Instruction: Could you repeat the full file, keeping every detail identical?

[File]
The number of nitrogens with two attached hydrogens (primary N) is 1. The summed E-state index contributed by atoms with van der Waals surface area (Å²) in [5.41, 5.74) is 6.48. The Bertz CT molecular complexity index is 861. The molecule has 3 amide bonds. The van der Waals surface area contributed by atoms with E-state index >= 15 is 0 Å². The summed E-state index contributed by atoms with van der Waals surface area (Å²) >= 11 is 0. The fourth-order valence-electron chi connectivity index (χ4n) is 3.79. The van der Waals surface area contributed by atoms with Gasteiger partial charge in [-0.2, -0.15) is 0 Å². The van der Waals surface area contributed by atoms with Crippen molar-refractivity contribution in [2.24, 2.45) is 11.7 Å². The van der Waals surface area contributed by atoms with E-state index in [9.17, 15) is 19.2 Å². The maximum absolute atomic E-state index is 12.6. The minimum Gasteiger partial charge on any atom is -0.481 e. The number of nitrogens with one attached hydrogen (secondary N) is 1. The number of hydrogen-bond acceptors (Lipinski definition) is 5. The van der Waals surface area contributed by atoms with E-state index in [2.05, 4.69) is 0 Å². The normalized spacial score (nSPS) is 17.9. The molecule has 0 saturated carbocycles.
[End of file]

The number of nitrogens with two attached hydrogens (primary N) is 1. The summed E-state index contributed by atoms with van der Waals surface area (Å²) in [5.41, 5.74) is 6.48. The Bertz CT molecular complexity index is 861. The molecule has 3 amide bonds. The van der Waals surface area contributed by atoms with E-state index >= 15 is 0 Å². The summed E-state index contributed by atoms with van der Waals surface area (Å²) >= 11 is 0. The fourth-order valence-electron chi connectivity index (χ4n) is 3.79. The van der Waals surface area contributed by atoms with Gasteiger partial charge in [-0.2, -0.15) is 0 Å². The van der Waals surface area contributed by atoms with Crippen molar-refractivity contribution in [2.24, 2.45) is 11.7 Å². The van der Waals surface area contributed by atoms with E-state index in [9.17, 15) is 19.2 Å². The maximum absolute atomic E-state index is 12.6. The minimum Gasteiger partial charge on any atom is -0.481 e. The number of nitrogens with one attached hydrogen (secondary N) is 1. The number of hydrogen-bond acceptors (Lipinski definition) is 5. The van der Waals surface area contributed by atoms with E-state index in [2.05, 4.69) is 0 Å². The normalized spacial score (nSPS) is 17.9. The molecule has 0 saturated carbocycles.